Stamps document the complex political evolution of New Guinea: Stamps Down Under
By Janet Klug
It is fascinating for most people to learn how nations evolve, and even more so for stamp collectors, who can document a nation’s changes through its postal issues. New Guinea is a good example.
New Guinea is the second largest island in the world, after Greenland.
However, the island of New Guinea is not the nation of New Guinea, and the nation of New Guinea is neither the territory of New Guinea nor the province of New Guinea. This situation gets very complex, so let’s see if the stamps will tell the story.
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In 1825, the Dutch empire claimed the western half of the island of New Guinea, and the Dutch (Netherlands) government declared in 1828 that northwest New Guinea was part of the Dutch empire, naming it the Dutch (or Netherlands) East Indies. This was the pre-stamp era, so we have to fast forward to 1864, when stamps were issued for the Netherland Indies.
The Netherland Indies included more than just the western half of the island of New Guinea.
Illustrated nearby is the first stamp issued by Netherlands Indies. It was used in New Guinea as well as Sumatra, Java, part of Borneo, the Moluccas, Celebes, and other small islands within the parameter of the Dutch East Indies.
In the 1870s, several European countries became interested in New Guinea, especially when news circulated telling of riches to be found on the island.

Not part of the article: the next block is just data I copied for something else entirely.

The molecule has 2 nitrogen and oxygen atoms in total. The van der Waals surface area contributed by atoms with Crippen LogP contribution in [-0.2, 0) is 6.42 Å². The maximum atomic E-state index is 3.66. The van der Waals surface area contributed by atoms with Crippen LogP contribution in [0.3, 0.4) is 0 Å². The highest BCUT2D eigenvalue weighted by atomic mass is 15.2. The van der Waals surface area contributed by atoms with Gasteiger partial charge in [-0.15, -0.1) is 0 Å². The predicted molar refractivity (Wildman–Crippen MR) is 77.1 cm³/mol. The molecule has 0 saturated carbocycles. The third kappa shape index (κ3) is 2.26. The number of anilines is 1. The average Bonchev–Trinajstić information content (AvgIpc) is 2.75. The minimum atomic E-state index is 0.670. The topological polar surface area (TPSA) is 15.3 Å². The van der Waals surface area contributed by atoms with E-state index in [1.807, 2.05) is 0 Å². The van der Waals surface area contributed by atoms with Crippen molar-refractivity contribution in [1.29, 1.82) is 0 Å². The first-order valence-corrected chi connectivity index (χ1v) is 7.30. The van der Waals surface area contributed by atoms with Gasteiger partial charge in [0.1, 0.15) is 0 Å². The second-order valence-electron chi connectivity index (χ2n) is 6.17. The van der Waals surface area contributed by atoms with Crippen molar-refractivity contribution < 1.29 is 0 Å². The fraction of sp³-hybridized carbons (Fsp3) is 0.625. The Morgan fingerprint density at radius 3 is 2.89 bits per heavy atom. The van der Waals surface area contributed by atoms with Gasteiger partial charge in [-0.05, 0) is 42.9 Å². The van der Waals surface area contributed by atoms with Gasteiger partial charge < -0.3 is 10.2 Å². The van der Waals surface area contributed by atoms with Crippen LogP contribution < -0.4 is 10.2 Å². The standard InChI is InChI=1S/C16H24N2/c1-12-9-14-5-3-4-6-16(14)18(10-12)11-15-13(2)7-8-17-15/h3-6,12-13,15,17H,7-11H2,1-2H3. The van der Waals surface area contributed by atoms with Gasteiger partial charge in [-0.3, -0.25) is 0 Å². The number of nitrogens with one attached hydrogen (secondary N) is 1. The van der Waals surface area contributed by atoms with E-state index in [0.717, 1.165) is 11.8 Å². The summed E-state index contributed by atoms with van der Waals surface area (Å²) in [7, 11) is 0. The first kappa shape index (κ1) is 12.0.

European nations began sending explorers, traders, and missionaries to establish holdings in New Guinea. Their reports extolled the virtues of natural resources: specifically cedar, ebony, sandalwood, rubber, pearls, copra (dried coconut), and, eventually, gold.
In 1883, eastern New Guinea was annexed by Queensland, a British colony in northeast Australia. For a relatively short time (1885-1901), Queensland’s stamps were used in eastern New Guinea. Not to be outdone, Germany raised its flag on the northeast coast of New Guinea.
In order for the Netherlands to protect its claim on the Netherlands Indies, a line was set at the 141st meridian east, to mark the division between West (Dutch) New Guinea and areas annexed by Germany and Great Britain. Germany stamps overprinted “Deutsch-Neu-Guinea” were used in New Guinea from 1897 to 1899.
New stamps were issued in 1901 specifically for Deutsch Neu Guinea, picturing Kaiser Wilhelm II’s yacht, Hohenzollern. Stamps of this design were in continuous use until 1919.
Responding to Germany’s annexation of northeast New Guinea, Great Britain hoisted the flag in 1884 in the newly proclaimed British New Guinea protectorate in southeast New Guinea.
In 1901, British New Guinea received its own postage stamps featuring a beautiful image of an indigenous sailing vessel (a sort of double dugout canoe) called a lakatoi.
Control of British New Guinea was transferred in 1906 to the newly independent Commonwealth of Australia. British New Guinea was renamed the Territory of Papua, and so in 1906 the British New Guinea stamps were overprinted “Papua.” with a period at the end of the name. The “Papua.” overprint was changed to a smaller marking without a final period in 1907.